Drupal for Users

(Update:  This is the third in a series of live posts from DrupalCampWisconsin, with a little cleanup and added links.)

Steve Hanson is presenting this session: A Quick Course to get you started with using Drupal.

Drupal developers should probably find someone else to blog for them. I’ll be in the newbie sessions the rest of the day.

CMS: Content goes into database, allows you to slice and dice content the way you want it.

Among other things, Drupal applies a consistent look to your site, which may not always be what you want.

Drupal is a plumbing kit for web applications, not really an application by itself.

Glossary of Drupal Terms: Nodes, Comments, Taxonomy (categories), Modules (optional functionality), Blocks/Regions/Templates/Themes (layouts)

More on taxonomy: Steve edits Uppity Wisconsin, a political blog. Vocabulary is a collection of taxonomies. Taxonomies are permanent parts of the site, tags are ad hoc and can be added by authors. Ads (from blogads.com) implemented in a block.

James Carlson asks about differences between page and story. Steve says not too much anymore. Pages originally were static, didn’t allow comments.

Blogs are for individuals. Book pages are hierarchical pages. You have to create the book page before you have the structure.

Blogs: Aggregator is in 5.x core. Teaser text or full text. There are four modules that can turn aggregated posts into nodes on your site. Each has a strength for some particular purpose, so he can’t recommend one specifically.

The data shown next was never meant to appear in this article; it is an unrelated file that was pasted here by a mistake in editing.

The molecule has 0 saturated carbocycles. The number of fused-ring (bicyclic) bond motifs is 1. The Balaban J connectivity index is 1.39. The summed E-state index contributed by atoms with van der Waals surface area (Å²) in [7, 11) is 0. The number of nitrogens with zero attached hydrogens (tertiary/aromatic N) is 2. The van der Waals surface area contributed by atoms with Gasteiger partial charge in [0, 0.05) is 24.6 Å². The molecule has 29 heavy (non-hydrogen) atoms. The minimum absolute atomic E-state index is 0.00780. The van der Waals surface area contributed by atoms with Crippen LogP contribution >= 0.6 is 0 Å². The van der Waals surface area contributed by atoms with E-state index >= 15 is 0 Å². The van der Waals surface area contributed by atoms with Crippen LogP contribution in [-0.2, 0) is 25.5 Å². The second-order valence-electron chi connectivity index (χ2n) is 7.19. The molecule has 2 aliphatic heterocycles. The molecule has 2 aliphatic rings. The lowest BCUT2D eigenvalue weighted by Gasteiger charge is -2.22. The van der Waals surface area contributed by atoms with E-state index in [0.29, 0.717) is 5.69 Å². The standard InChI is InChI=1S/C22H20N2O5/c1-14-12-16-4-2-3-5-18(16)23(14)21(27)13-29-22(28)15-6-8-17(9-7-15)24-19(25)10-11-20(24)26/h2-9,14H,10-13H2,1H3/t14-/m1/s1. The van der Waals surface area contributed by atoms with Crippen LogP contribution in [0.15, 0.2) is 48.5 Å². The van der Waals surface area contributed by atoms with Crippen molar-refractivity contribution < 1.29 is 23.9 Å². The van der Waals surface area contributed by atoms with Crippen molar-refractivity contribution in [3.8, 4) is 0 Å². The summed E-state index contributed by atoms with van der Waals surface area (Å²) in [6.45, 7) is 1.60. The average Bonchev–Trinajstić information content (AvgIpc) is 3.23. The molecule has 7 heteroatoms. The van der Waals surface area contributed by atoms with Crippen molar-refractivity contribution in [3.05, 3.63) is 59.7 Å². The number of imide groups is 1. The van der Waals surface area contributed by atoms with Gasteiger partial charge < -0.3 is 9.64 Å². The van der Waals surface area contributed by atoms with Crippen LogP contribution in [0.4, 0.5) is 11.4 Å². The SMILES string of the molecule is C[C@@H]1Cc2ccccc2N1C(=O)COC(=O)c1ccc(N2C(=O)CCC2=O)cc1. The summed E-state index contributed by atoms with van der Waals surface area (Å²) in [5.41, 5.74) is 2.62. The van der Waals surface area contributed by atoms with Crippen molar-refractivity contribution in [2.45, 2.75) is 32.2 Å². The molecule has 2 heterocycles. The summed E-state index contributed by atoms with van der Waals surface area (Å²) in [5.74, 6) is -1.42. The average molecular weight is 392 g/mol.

Making your own content types: Separate Modules exist for audio, video, events. CCK (Content Construction Kit) makes that much easier.

WYSIWIG Editors: TinyMCE (Steve’s fave), FckEditor, many more in recent months. Can use external editors too. Editors often require installing a module, then the editor on top due to licensing.

More on CCK: Allows reuse of data constructs, making it a lot easier for non-developers to create content types (thus, the Content Construction Kit).

Views: Backend of CCK. Complicated queries of the database. See ChippewaGuide.com for an example. You can build views to add RSS feed, send stuff to Google Calendar, etc. More on this in the next two sessions.

Date and Calendar: Talk to KarenS later. Build programming schedules for TV/radio stations.

Panels: Really Neat! Looks like portal. Aggregate different views and other content types. Grid to pull in layouts. AJAX-oriented, does themes too.

Everyone asks about Steve’s spiffy toolbar: admin_menu module.

Plug for Handbooks.

Discussion of how to layer security properly. It can get complex, especially with CiviCRM. Can create UserNode.

Next Up: CCK for users!

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2 thoughts on “Drupal for Users

  1. Pingback: DrupalCampWisconsin: A Summary « Notes from the Metaverse, the WordPress edition

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